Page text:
0:15 - Mission objective: destroy all heavy tanks. This is the kind of game design I can get behind!

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Solar 2 (PC)

Platform: PC
Developer: Murudai
Publisher: Murudai
Genre: Other?
Release date: June 17, 2011
Metacritic: 72

What is it: Explore the galaxy, absorb asteroids and planets, grow into a solar system, and… well, that’s about it.

0:00 - I’m liking this already. How many games start with the big bang, followed by saying “Welcome to the universe”? Not enough.

0:02 - You begin as a small asteroid. You fly around the universe and grow by slamming into other asteroids. It’s an open world Katamari Damacy on a cosmic scale. Awesome.

0:05 - I try my first mission and almost immediately crash into a star, killing me. Gravity is a bitch.

0:08 - Keep growing and you level up to different types of planet. Just became large enough to support life. Now I have little ships that surround me, blowing up anything that might threaten me. Again, awesome.

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Chrome (PC)

Platform: PC
Developer: Techland
Publisher: Strategyfirst
Genre: FPS
Release date: October 28, 2003
Metacritic: 69

What is it?: A generic sci-fi FPS loaded with cliches and bad ideas.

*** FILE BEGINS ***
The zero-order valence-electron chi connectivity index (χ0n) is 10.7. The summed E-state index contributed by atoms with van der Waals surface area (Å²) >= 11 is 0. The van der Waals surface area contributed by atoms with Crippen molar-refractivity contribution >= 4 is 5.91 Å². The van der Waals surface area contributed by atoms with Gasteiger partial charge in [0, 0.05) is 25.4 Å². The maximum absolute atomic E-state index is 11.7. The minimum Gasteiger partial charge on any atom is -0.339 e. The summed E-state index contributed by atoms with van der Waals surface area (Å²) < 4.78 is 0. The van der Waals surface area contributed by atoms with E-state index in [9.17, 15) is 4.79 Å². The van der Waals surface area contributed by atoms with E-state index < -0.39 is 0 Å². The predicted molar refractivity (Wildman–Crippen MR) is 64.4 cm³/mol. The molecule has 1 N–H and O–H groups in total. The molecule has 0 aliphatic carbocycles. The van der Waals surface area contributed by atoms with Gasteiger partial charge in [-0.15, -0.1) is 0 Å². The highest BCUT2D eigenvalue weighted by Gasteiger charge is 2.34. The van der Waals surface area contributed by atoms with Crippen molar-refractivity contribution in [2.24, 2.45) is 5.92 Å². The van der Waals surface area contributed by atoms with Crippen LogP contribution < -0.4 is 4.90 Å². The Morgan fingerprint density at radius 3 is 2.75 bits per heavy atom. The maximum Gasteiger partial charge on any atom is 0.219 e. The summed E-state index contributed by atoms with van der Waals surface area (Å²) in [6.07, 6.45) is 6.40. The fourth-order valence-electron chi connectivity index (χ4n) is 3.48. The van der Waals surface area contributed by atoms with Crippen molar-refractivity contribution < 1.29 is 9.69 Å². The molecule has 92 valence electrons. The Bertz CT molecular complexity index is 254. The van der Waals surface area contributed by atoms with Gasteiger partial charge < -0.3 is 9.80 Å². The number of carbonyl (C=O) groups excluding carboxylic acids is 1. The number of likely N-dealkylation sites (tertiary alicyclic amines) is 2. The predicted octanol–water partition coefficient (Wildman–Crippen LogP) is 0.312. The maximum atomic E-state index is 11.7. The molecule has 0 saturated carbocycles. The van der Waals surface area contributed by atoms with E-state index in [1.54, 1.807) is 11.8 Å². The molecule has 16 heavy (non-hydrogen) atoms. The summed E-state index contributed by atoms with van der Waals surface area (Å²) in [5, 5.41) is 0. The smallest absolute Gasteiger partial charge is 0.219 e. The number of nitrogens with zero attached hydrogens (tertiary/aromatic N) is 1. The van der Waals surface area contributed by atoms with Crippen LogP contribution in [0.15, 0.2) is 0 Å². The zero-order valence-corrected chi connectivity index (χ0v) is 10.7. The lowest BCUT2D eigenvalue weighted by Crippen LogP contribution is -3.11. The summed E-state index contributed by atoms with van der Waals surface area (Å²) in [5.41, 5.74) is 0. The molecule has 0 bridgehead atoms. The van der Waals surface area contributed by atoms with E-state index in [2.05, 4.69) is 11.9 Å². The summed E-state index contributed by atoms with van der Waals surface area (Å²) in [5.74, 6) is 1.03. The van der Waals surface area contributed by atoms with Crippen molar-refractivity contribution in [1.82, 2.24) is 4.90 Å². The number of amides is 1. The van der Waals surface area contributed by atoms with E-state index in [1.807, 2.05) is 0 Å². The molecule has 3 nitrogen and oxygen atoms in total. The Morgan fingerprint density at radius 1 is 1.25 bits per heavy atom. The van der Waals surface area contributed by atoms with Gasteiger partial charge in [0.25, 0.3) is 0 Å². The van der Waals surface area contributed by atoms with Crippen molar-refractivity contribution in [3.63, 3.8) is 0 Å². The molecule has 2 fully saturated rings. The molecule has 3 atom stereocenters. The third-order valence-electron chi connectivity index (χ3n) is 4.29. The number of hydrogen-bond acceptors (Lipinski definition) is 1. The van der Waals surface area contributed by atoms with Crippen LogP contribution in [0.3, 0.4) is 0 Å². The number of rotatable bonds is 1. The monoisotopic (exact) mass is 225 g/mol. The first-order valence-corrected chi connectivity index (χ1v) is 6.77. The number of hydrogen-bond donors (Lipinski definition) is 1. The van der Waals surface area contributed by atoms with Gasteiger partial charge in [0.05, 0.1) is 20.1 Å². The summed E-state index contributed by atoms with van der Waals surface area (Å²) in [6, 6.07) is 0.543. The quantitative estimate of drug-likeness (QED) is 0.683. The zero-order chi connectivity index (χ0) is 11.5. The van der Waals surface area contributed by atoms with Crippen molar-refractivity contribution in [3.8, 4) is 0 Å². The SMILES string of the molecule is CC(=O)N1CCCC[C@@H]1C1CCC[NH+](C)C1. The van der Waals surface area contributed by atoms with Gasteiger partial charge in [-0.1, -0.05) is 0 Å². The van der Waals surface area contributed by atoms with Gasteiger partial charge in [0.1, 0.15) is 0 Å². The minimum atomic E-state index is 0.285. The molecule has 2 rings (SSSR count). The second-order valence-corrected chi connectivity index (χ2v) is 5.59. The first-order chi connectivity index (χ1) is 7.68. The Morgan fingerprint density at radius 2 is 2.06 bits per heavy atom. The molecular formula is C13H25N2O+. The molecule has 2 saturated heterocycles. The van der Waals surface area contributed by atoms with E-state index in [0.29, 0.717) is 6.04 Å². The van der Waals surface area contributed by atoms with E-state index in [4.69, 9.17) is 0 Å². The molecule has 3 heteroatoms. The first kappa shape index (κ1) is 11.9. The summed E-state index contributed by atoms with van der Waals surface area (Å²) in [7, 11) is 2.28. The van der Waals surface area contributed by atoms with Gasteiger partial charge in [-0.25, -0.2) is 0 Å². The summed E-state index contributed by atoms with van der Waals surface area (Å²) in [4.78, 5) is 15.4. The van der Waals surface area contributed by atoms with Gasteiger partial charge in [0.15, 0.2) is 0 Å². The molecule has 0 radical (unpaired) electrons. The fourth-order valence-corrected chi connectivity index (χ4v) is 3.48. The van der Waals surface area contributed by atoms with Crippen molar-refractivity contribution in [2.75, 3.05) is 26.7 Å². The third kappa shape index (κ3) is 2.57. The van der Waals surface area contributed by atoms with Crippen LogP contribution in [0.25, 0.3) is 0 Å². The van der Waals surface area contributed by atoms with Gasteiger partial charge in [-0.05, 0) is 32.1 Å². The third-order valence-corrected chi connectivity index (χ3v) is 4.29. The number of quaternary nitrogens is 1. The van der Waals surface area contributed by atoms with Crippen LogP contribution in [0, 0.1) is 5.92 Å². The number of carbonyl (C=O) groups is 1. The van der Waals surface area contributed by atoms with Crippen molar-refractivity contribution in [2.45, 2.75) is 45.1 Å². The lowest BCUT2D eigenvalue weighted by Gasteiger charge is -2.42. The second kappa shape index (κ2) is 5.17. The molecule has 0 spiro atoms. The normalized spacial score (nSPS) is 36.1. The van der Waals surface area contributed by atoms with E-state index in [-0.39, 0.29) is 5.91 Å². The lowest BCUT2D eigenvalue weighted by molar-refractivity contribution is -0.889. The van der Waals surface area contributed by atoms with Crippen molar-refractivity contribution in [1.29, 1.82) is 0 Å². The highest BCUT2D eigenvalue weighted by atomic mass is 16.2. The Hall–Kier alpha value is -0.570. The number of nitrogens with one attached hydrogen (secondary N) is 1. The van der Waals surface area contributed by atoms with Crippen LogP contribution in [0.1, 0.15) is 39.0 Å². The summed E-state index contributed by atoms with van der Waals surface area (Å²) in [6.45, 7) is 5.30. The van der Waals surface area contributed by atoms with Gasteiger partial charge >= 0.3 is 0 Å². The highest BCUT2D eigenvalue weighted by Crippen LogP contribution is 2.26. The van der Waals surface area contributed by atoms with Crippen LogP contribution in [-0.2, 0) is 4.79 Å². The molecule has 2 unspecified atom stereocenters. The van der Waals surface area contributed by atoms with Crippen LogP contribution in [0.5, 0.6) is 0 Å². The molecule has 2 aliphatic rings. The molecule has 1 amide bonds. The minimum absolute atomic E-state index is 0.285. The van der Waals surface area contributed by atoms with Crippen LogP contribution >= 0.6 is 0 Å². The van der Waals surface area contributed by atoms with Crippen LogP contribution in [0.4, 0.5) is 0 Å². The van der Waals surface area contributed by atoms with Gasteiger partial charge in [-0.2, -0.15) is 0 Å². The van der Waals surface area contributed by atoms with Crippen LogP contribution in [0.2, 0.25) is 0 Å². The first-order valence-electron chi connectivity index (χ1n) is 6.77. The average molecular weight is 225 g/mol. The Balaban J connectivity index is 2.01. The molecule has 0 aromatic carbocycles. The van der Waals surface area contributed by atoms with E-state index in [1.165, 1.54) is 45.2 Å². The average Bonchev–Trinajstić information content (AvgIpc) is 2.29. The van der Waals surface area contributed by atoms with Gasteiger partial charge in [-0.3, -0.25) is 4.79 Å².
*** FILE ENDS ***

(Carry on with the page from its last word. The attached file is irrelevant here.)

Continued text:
0:00 - Two people sitting in the cockpit of a spaceship while ominous music plays. The game was released in 2003, and it certainly shows.

0:01 - Two people (not the same two) sit in a cockpit of a spaceship (different cockpit) and talk in cliche action movie dialogue about a mission. Apparently their names are Bolt Logan and Ron “Pointer” Hertz, headed to the planet Zorg. This already seems like a bad action movie that takes itself too seriously. Also, one of them sounds like he’s voiced by Duke Nukem. It doesn’t help.
0:04 - I’m already getting a bad feeling about this. The default bindings have you using WASD, the mouse, and reaching over to hit keys like I or M. Did anyone bother to play test this control scheme before it was released? Thank god for the ability to rebind controls.
0:06 - I complete the tutorials and my partner and I run forward through a nearby forest. Epic music plays as nothing happens. Whee.
0:08 - I’m liking how they handle the inventory system. It’s reminicient of the atache case from Resident Evil 4 (except this came first). I’m less fond of how you get items from fallen enemies. If I can take their ammo and it won’t take any more room in my inventory, why do I have to click, drag, and drop it? Definitely could’ve used some streamlining.
0:14 - The artificial intelligence… well, it isn’t. Normally I’d expect someone to react if the guard next to them gets shot in the head by a loud sniper rifle, but not these guys.